The Experience of the United Church in Jamaica and the Cayman Islands

Article excerpt


Two significant features are associated with the unions which constitute the United Church in Jamaica and the Cayman Islands.

Firstly, the formation of the church took place over two unions--1965 and 1992--and brought together three Reformed Denominations: the Congregational Union of Jamaica, the Presbyterian Church of Jamaica, and the Disciples of Christ in Jamaica. This is significant, as the missional identities of these churches were shaped within a dehumanizing environment controlled by European political and economic systems of colonialism and slavery.

Secondly, this union spans two nations: Jamaica and the Cayman Islands. At the time of the first union, Jamaica was an independent nation while Cayman was under British rule. The two antecedent traditions were established within the islands by British missionaries: the Presbyterians by the Church of Scotland, and the Congregationalists by the London Missionary Society.

This brief article seeks to answer two critical questions relating to mission and unity:

a) Was more effective mission the goal at the time of the church's union?

b) How far does the church's ecclesial identity serve its mission today and help it meet new mission challenges?

Mission and Union

It is worthwhile to make a distinction between unity and union. It is normal for one to expect unity within a union, but it is not necessary to have a union in order to achieve unity, nor do unions necessarily guarantee unity. Genuine union requires unity, but union is not the only way of experiencing unity; a working ecumenical partnership proves this theory. However, genuine and effective mission--namely, the pursuit of the demands of the gospel--gives rise to unity, a consensus of mind and action.

Was the first union between the Presbyterians and the Congregationalists and the subsequent union with the Disciples of Christ merely a fusion of the old--a composite of the bankrupt or unviable--rather than a fashioning of something new? Were these unions merely exercises in "renewal without change"?


The evidence suggests that the union of the three Reformed denominations over two periods is marked by "socio-ecclesial contradiction". The accepted missional principle that mission gives rise to unity was certainly not the push factor which led The Presbyterian Church of Jamaica and The Congregational Union of Jamaica to form a union in 1965. The union was a classic case of contradictions:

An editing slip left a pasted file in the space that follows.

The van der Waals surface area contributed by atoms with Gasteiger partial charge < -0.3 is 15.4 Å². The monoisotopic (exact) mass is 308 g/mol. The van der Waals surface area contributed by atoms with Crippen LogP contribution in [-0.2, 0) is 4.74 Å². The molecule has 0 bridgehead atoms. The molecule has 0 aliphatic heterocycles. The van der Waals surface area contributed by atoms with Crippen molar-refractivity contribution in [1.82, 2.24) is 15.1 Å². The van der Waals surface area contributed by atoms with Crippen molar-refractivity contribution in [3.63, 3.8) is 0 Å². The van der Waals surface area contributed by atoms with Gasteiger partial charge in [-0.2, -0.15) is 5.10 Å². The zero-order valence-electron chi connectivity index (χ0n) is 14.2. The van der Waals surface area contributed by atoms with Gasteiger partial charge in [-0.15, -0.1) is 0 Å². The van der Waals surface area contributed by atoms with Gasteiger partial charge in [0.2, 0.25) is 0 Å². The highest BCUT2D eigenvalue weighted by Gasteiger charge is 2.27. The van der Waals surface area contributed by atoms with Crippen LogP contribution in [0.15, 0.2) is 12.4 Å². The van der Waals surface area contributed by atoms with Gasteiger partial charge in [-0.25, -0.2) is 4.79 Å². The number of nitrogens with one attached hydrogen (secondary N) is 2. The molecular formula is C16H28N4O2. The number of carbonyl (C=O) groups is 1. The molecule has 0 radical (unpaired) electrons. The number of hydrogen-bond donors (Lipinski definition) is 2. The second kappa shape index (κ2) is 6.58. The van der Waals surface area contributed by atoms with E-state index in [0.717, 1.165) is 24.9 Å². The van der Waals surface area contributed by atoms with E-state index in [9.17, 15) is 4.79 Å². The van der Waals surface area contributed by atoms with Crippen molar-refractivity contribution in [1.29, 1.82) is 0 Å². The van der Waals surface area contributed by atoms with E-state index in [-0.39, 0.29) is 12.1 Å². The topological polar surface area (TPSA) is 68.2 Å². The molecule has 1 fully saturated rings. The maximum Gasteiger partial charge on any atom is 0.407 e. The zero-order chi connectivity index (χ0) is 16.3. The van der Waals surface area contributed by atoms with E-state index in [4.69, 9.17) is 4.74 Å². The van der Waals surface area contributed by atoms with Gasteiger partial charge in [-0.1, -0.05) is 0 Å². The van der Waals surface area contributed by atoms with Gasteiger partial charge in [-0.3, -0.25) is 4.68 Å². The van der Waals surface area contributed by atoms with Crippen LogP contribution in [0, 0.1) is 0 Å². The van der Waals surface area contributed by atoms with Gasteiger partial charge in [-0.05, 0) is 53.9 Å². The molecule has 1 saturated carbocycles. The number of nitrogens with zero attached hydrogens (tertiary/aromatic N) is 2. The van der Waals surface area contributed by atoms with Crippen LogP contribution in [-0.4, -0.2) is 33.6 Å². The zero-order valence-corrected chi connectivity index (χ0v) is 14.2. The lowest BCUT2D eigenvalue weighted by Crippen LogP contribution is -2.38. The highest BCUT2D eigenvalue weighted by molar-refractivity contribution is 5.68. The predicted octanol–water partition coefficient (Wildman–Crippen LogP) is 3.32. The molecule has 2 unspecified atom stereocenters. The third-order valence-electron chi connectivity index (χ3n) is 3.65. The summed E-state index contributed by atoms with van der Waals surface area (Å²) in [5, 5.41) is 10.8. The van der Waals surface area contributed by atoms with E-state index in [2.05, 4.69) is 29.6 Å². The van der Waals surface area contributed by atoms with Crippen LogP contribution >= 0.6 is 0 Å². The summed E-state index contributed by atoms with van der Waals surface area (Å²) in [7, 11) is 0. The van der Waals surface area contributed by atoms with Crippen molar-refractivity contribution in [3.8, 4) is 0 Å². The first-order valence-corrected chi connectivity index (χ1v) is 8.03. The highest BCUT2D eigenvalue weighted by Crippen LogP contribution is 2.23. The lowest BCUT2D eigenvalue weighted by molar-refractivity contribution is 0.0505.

* The churches which came into union were formed by missionaries. The union formed was organic rather than mission driven.

* The new church largely remained clergy centred, a significant factor in the de-skilling of the people for ministry and mission, whereas a missional church is essentially people centred.

* The new church did not fully consider the implications of what it meant to be an independent church as part of the design. The church was economically dependent on external sources, faithful to a model which did not include self-management and did not promote self-reliance.

The driving force which led the denominations to union was centred on survival issues on a number of levels.

Socio-ecclesial Factors

There were eight mission challenges facing the churches at the time the first union was being considered:

* the need for ministers from Europe;

* declining congregations;

* lack of funds;

* ministers in charge of multiple congregations and supervising others;

* overlapping denominations (churches competing for the same people);

* attraction of the middle class through the focus on education, which led to the absence of lower classes within the congregations (Presbyterian Church);

* emerging influence of mission churches from the United States;

* local and Afro-centric religions. …